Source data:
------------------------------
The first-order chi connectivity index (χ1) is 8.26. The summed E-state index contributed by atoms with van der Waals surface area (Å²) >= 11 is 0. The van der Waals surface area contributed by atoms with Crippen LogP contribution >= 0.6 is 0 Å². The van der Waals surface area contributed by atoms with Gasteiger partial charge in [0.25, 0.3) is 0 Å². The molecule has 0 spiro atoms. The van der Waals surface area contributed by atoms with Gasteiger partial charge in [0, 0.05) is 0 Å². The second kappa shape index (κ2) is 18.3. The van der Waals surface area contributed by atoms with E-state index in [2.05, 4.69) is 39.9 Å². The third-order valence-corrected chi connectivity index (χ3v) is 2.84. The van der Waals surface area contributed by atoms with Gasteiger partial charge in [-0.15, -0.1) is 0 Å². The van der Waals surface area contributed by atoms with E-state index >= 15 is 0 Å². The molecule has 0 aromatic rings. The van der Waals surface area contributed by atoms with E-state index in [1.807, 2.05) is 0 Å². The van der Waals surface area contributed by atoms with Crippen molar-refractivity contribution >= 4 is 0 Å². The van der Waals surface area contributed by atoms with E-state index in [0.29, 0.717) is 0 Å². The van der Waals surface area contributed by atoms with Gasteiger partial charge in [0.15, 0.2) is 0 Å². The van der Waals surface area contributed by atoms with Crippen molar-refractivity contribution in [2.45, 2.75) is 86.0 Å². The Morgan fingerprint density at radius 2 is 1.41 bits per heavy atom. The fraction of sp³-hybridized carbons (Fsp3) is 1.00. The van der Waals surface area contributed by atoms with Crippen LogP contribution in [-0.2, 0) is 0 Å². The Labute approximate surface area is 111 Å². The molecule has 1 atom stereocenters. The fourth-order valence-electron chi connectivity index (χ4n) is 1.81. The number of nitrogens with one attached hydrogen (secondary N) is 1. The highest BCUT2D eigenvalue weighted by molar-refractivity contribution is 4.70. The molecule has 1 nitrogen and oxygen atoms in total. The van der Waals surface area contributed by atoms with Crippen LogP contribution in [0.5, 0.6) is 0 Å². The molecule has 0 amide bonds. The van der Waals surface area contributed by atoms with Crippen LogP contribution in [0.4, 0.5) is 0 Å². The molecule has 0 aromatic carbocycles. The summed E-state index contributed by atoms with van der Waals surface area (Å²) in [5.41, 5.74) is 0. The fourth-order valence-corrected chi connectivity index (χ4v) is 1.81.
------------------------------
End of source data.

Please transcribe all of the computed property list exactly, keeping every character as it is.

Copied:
The first-order chi connectivity index (χ1) is 8.26. The summed E-state index contributed by atoms with van der Waals surface area (Å²) >= 11 is 0. The van der Waals surface area contributed by atoms with Crippen LogP contribution >= 0.6 is 0 Å². The van der Waals surface area contributed by atoms with Gasteiger partial charge in [0.25, 0.3) is 0 Å². The molecule has 0 spiro atoms. The van der Waals surface area contributed by atoms with Gasteiger partial charge in [0, 0.05) is 0 Å². The second kappa shape index (κ2) is 18.3. The van der Waals surface area contributed by atoms with E-state index in [2.05, 4.69) is 39.9 Å². The third-order valence-corrected chi connectivity index (χ3v) is 2.84. The van der Waals surface area contributed by atoms with Gasteiger partial charge in [-0.15, -0.1) is 0 Å². The van der Waals surface area contributed by atoms with E-state index >= 15 is 0 Å². The molecule has 0 aromatic rings. The van der Waals surface area contributed by atoms with E-state index in [1.807, 2.05) is 0 Å². The van der Waals surface area contributed by atoms with Crippen molar-refractivity contribution >= 4 is 0 Å². The van der Waals surface area contributed by atoms with E-state index in [0.29, 0.717) is 0 Å². The van der Waals surface area contributed by atoms with Gasteiger partial charge in [0.15, 0.2) is 0 Å². The van der Waals surface area contributed by atoms with Crippen molar-refractivity contribution in [2.45, 2.75) is 86.0 Å². The Morgan fingerprint density at radius 2 is 1.41 bits per heavy atom. The fraction of sp³-hybridized carbons (Fsp3) is 1.00. The van der Waals surface area contributed by atoms with Crippen LogP contribution in [-0.2, 0) is 0 Å². The Labute approximate surface area is 111 Å². The molecule has 1 atom stereocenters. The fourth-order valence-electron chi connectivity index (χ4n) is 1.81. The number of nitrogens with one attached hydrogen (secondary N) is 1. The highest BCUT2D eigenvalue weighted by molar-refractivity contribution is 4.70. The molecule has 1 nitrogen and oxygen atoms in total. The van der Waals surface area contributed by atoms with Crippen LogP contribution in [0.5, 0.6) is 0 Å². The molecule has 0 amide bonds. The van der Waals surface area contributed by atoms with Crippen LogP contribution in [0.4, 0.5) is 0 Å². The molecule has 0 aromatic carbocycles. The summed E-state index contributed by atoms with van der Waals surface area (Å²) in [5.41, 5.74) is 0. The fourth-order valence-corrected chi connectivity index (χ4v) is 1.81.